Dermatology Online Journal
Comorbidities of Hospitalized Pemphigus Patients in the United States
- Author(s): Hsu, Derek Y Hsu Y
- et al.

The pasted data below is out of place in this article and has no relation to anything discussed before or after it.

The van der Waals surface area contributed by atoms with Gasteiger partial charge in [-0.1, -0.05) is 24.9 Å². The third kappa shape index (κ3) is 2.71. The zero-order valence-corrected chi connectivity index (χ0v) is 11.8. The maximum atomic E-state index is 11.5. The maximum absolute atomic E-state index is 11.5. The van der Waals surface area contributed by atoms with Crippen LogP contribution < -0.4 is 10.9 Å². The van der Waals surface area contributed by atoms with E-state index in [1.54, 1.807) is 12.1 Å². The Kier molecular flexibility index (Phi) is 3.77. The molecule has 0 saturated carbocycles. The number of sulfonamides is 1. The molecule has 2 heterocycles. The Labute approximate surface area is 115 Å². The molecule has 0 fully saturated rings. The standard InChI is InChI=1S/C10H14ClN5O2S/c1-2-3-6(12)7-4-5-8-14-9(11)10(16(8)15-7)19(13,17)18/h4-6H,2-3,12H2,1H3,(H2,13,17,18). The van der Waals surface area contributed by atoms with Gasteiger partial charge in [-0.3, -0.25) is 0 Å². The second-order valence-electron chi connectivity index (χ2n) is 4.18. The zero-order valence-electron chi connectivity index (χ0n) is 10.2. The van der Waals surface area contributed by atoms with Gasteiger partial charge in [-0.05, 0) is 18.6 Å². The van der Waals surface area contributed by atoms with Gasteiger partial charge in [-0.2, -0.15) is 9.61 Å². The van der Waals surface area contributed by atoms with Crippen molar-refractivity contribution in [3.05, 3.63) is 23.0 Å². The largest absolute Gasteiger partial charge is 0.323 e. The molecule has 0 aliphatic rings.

We sought to determine the comorbid health conditions and inpatient mortality associated with pemphigus in a U.S. inpatient cohort. The 2002-2012 Nationwide Inpatient Sample, which contains a representative 20% stratified sample of all inpatient hospitalizations in the US, was analyzed. Comorbidities were determined through ICD-9-CM codes. Survey weighted multivariate logistic regression models controlling for demographic factors were constructed to determine the association of pemphigus with various comorbidities. Multivariate logistic regression models controlling for socio- demographic factors were constructed to determine predictors of mortality.Of 87,039,711 hospital discharges captured in the NIS between 2002-2012, there were 1,185 and 5,221 admissions with a primary or secondary diagnosis of pemphigus. The comorbid health conditions most strongly associated with pemphigus were Cushing syndrome (17.23 [2.41-122.90]), adrenal insufficiency (4.08 [1.71-9.73]), myasthenia gravis (6.92 [2.55-18.79]), fungal infections (4.03 [3.60-4.52]), insomnia (18.02 [2.46-131.88]), leukemia (1.56 [1.08-2.24]), non-Hodgkin’s lymphoma (1.52 [1.15-2.03]), and diabetes mellitus (1.30 [1.20-1.40]). Mean mortality for patients with a primary or secondary diagnosis of pemphigus was 1.70% [1.29-1.91] and 3.20% [2.71-3.69], respectively, while patients without a diagnosis of pemphigus had a mean mortality of 1.78% [1.78-1.78]. Predictors of mortality included Asian race, Medicare or Medicaid insurance status, and increasing number of chronic conditions. The present study found significantly higher odds of comorbidities in US children and adults with pemphigus, including infections, autoimmune, malignancy, cardiovascular and endocrine disorders. Patients with pemphigus have higher rates of mortality and necessitate meticulous care given the associations with a wide array of comorbid health conditions.